Did not sleep, although a cool breeze was blowing. My head kept burning all night. I arose at 6 and after a good wash and a cup of coffee I felt better. Puncetually at 7 our boat started back by the same route.

At 8 we dropped the pilot and then steamed up. I took a seat on the foredeck where there was a fine breeze and wrote up my diary. I am very sorry we made Ilo Ilo on Sunday as it prevented me from obtaining any post cards. The crew are now giving the deck an extra scrub and this is an amusing spectacle. One goes ahead and wets it down a little, then sand is sprinkled, then four men follow pushing bundles of twigs back and forth with their bare feet. It seems like an old-fashioned performance. The first day out I noticed a boy about ten years old being carried about by an Indian servant, almost in the same manner as the Indians ‘carry their babies. I thought he must have been the pampered son of some rich planter. I since learned that he is a son of a missionary and is crippled. They are sending him to the States to be cured.

At 10 I had my first dinner of two dishes of very good bean soup, bread and a cup of coffee. I am allowed to help myself to the latter, since it is known I do not drink wine. I ate in company with the missionary boy’s servant and another young Indian. Afterwards the former gave me a couple of small papers. I then went up to the foredeck and made my bed in a comfortable place on some ropes.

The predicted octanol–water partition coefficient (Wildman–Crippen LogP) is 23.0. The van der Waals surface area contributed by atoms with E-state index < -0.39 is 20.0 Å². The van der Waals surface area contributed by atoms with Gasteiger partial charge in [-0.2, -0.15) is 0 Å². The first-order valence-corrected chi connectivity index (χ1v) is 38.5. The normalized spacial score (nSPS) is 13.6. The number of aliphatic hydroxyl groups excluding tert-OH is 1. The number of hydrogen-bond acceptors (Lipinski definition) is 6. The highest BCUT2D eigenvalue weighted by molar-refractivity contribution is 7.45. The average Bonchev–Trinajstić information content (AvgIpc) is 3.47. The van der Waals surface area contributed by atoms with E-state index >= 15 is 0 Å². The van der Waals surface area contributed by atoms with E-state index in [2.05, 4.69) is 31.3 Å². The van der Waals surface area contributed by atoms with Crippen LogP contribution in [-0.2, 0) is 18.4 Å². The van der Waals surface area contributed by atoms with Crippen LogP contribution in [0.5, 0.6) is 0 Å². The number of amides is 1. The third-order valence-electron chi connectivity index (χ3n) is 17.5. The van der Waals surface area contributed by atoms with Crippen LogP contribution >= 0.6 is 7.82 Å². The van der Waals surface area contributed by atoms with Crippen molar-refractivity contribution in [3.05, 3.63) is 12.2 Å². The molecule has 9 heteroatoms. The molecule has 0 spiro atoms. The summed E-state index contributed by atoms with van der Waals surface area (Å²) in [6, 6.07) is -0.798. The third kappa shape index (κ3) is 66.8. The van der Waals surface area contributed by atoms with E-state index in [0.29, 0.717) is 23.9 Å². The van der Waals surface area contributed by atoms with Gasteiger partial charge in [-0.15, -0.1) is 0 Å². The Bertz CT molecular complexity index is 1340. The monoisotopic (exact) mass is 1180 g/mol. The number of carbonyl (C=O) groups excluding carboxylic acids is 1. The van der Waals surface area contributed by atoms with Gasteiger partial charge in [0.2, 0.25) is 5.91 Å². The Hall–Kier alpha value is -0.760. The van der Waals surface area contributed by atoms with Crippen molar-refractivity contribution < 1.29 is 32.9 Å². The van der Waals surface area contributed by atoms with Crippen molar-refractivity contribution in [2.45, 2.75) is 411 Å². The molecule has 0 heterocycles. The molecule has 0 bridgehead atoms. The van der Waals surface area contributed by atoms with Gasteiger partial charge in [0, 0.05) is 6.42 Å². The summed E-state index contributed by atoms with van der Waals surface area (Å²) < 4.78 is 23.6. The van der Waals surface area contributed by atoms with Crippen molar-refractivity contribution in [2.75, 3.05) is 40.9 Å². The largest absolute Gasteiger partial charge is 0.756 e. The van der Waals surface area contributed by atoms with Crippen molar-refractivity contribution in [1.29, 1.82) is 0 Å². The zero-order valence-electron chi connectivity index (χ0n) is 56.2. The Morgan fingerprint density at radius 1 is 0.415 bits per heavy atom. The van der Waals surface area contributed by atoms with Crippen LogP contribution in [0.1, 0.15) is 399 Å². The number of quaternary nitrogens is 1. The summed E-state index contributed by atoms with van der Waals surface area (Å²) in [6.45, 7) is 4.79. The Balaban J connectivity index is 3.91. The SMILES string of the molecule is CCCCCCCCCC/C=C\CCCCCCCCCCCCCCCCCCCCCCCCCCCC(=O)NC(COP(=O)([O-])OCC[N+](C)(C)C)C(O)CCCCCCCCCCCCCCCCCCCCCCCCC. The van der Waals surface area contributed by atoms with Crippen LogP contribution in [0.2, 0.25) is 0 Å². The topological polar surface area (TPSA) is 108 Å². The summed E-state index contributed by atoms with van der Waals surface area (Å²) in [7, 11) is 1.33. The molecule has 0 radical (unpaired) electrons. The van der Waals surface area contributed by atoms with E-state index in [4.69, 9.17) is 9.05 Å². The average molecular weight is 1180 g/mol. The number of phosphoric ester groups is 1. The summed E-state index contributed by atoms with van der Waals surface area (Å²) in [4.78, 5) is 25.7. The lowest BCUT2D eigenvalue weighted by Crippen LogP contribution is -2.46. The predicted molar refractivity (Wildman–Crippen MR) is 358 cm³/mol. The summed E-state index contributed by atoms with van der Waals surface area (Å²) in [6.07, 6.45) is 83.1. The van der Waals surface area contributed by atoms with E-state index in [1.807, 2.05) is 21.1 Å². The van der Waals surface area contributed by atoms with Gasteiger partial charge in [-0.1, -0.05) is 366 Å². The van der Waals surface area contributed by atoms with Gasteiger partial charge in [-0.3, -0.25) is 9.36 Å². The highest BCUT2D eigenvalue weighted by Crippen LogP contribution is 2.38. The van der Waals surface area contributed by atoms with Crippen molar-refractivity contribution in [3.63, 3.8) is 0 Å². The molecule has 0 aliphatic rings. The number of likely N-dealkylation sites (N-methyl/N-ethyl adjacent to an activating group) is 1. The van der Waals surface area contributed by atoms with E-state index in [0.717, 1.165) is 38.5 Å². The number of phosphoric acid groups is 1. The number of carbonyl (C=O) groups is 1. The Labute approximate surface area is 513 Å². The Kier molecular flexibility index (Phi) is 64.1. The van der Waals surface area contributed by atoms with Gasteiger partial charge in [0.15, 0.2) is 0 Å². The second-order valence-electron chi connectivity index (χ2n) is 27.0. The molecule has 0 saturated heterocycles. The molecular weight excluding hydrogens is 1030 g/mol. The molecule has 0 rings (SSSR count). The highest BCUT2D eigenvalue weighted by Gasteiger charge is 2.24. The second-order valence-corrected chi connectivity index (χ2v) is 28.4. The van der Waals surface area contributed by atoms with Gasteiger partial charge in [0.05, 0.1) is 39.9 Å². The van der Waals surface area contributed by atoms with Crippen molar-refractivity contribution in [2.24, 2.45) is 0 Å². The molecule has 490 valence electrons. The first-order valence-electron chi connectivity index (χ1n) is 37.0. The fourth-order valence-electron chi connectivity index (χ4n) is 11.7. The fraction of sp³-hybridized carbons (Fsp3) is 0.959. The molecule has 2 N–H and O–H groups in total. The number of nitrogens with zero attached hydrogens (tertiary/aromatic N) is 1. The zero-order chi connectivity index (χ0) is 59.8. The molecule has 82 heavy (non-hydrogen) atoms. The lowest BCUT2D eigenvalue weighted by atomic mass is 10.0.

It is now very hot. It was not until 12 we rounded a lighthouse, passed when going in, that we caught a breeze. This was fine. In the meanwhile I read my papers and settled back for a siesta and slept until 3. We still had the land in sight a couple of miles away. It looked like one mass of volcanic hills, burned and seamed. There were very few trees. I should have noted the fact with the exception of one small steamer, there were no vessels
of any size in the harbor at Ilo Ilo. I sat on the deck and enjoyed the breeze until 5. I then had a second dinner.
Just at this time a strong breeze strengthened into quite a gale and the sea was covered with whitecaps. I ate dinner with the two Indian boys and it seems the younger is in sore trouble. He has no ticket and will not be al-
lowed to land. I felt sorry for the boy as I had taken a notion to him on account of his manly appearance. I had
been trying to cheer him up but it was a poor try. Just at this time we came abreast of a small island on the port side, which contained a lighthouse.

At 7 I took it for granted by the number of lights that we were passing that it was a fair sized town. After stroll-
ing along deck for awhile at 8 I went up to another deck and fixed up my bed. The wind was blowing a gale and as I had no shelter this almost blew the hair off my head, but as I wanted the fresh air I stuck it out. I lay gazing at the sky until 11 before going to sleep. I never saw such a sight in my life, the sky seemed to be one mass of stars. This was a very hot day but I did not feel too bad.

0